Artwork / ゴジラ/ɡɒdˈzɪlə/
- Abstract: On March 1, 1954, Daigo Fukuryū Maru (Lucky Dragon Five), a Japanese fishing boat, was contaminated by nuclear fallout as a result of the United States’ thermonuclear test, Castle Bravo, in Bikini Atoll. The first ゴジラ movie was released in November 1954, as a direct response to this incident as well as the bombings of Hiroshima and Nagasaki. The kaiju (monsters) are a metaphor for nuclear weapons, the American militarization of the Pacific, and environmental disaster. In total, 29 Japanese films were made by Toho Co., Ltd. ゴジラ/ɡɒdˈzɪlə/ (2020) is a 96-minute single-channel video with sound that layers all 29 films simultaneously, but with all scenes involving monsters and humans removed. This erasure mirrors the United States’policies and actions as a settler and colonial nation, leaving a wake of destruction in its path. The transparencies reflecting the half-life of radioactive isotopes as well as the trauma of America’s nuclear legacy. We are the monsters and the monsters are us.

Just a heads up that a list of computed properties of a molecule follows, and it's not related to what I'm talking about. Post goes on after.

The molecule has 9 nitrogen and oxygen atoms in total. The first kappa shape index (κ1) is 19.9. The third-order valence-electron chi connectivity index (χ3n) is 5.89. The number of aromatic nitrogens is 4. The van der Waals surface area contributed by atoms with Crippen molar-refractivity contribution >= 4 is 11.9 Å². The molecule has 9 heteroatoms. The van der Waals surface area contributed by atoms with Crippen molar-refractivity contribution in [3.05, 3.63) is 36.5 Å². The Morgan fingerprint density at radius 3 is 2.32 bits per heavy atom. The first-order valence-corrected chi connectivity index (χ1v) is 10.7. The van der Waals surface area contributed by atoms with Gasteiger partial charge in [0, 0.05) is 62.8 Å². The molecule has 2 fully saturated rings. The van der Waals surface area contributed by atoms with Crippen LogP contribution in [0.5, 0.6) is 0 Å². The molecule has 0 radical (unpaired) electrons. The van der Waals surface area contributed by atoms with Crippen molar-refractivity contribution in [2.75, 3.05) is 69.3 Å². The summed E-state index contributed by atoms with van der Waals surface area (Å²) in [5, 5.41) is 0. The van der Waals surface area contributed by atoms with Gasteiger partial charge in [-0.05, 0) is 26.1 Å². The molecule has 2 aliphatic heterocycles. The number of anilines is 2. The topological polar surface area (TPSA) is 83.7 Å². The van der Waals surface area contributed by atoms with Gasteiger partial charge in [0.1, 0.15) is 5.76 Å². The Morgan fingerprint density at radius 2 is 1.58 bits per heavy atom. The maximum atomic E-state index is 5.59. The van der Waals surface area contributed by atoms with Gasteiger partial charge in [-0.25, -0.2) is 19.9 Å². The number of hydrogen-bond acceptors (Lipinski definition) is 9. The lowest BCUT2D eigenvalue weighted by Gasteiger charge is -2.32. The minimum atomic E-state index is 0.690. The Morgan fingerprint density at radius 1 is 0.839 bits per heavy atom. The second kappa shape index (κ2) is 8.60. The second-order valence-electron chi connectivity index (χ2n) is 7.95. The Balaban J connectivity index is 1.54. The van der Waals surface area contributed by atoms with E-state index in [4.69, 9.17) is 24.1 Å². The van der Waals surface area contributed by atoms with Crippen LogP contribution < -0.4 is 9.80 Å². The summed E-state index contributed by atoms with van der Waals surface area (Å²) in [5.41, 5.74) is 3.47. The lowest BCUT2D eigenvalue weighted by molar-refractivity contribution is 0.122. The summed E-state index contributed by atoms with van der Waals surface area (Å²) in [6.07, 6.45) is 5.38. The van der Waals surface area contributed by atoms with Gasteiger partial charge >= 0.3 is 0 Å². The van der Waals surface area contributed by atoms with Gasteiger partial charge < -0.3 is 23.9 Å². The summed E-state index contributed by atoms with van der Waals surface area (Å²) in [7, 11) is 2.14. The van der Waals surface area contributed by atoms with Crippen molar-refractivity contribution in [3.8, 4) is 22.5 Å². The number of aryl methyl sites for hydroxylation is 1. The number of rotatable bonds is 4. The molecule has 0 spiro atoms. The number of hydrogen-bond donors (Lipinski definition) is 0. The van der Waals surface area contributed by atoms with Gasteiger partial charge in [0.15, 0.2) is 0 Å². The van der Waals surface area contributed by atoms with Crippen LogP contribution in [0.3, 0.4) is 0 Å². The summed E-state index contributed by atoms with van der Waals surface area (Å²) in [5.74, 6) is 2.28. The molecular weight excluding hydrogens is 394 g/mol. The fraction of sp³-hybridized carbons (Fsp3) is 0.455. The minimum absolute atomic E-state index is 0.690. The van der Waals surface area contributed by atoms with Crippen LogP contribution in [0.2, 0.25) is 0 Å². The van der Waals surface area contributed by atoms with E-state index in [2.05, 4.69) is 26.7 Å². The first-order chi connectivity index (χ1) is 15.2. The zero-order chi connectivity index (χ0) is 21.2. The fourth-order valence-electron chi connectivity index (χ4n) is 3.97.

- Biography: As an artist and ocean engineer, Jane Chang Mi assesses the post-colonial ocean environment through interdisciplinary research. Mi examines the narratives associated with the underwater landscape considering the past, present, and future. She most often focuses on the occupation and militarization of the Pacific Ocean by the United States. Specifically, her practice is centered around the topics of militourism — the creation and protection of tourist economies by military or paramilitary forces — and scientific colonization. This interest emerges from her background as an ocean engineer, a field that is inextricably linked to the American military complex. June 9 to August 21
- Santa Mònica
La Rambla, 7, Barcelona
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